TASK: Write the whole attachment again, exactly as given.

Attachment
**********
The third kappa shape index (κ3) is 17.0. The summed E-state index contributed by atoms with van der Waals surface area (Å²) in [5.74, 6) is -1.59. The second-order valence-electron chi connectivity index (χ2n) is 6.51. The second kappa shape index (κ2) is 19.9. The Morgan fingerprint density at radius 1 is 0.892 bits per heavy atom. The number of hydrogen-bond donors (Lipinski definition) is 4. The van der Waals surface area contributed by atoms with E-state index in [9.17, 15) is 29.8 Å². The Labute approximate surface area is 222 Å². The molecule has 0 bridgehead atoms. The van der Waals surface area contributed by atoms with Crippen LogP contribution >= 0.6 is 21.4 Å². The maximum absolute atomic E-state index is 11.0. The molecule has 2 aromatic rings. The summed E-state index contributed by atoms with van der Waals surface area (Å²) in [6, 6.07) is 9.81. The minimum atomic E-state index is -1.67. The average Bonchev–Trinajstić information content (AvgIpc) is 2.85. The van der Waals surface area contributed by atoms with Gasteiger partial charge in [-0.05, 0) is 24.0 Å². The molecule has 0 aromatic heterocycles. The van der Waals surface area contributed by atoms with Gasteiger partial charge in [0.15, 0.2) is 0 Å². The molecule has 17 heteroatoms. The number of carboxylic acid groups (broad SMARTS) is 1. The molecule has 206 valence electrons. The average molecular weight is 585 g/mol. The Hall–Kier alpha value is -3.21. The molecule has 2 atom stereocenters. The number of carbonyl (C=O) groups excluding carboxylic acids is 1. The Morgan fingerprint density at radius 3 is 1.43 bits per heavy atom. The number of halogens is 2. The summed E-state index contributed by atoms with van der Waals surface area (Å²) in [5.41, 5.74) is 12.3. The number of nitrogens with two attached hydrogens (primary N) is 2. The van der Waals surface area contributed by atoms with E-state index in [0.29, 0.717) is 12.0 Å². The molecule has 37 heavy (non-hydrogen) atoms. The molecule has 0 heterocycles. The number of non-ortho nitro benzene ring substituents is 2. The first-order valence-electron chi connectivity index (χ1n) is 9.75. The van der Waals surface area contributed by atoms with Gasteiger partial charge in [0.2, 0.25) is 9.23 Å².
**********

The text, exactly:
The third kappa shape index (κ3) is 17.0. The summed E-state index contributed by atoms with van der Waals surface area (Å²) in [5.74, 6) is -1.59. The second-order valence-electron chi connectivity index (χ2n) is 6.51. The second kappa shape index (κ2) is 19.9. The Morgan fingerprint density at radius 1 is 0.892 bits per heavy atom. The number of hydrogen-bond donors (Lipinski definition) is 4. The van der Waals surface area contributed by atoms with E-state index in [9.17, 15) is 29.8 Å². The Labute approximate surface area is 222 Å². The molecule has 0 bridgehead atoms. The van der Waals surface area contributed by atoms with Crippen LogP contribution >= 0.6 is 21.4 Å². The maximum absolute atomic E-state index is 11.0. The molecule has 2 aromatic rings. The summed E-state index contributed by atoms with van der Waals surface area (Å²) in [6, 6.07) is 9.81. The minimum atomic E-state index is -1.67. The average Bonchev–Trinajstić information content (AvgIpc) is 2.85. The van der Waals surface area contributed by atoms with Gasteiger partial charge in [-0.05, 0) is 24.0 Å². The molecule has 0 aromatic heterocycles. The van der Waals surface area contributed by atoms with Gasteiger partial charge in [0.15, 0.2) is 0 Å². The molecule has 17 heteroatoms. The number of carboxylic acid groups (broad SMARTS) is 1. The molecule has 206 valence electrons. The average molecular weight is 585 g/mol. The Hall–Kier alpha value is -3.21. The molecule has 2 atom stereocenters. The number of carbonyl (C=O) groups excluding carboxylic acids is 1. The Morgan fingerprint density at radius 3 is 1.43 bits per heavy atom. The number of halogens is 2. The summed E-state index contributed by atoms with van der Waals surface area (Å²) in [5.41, 5.74) is 12.3. The number of nitrogens with two attached hydrogens (primary N) is 2. The van der Waals surface area contributed by atoms with E-state index in [0.29, 0.717) is 12.0 Å². The molecule has 37 heavy (non-hydrogen) atoms. The molecule has 0 heterocycles. The number of non-ortho nitro benzene ring substituents is 2. The first-order valence-electron chi connectivity index (χ1n) is 9.75. The van der Waals surface area contributed by atoms with Gasteiger partial charge in [0.2, 0.25) is 9.23 Å².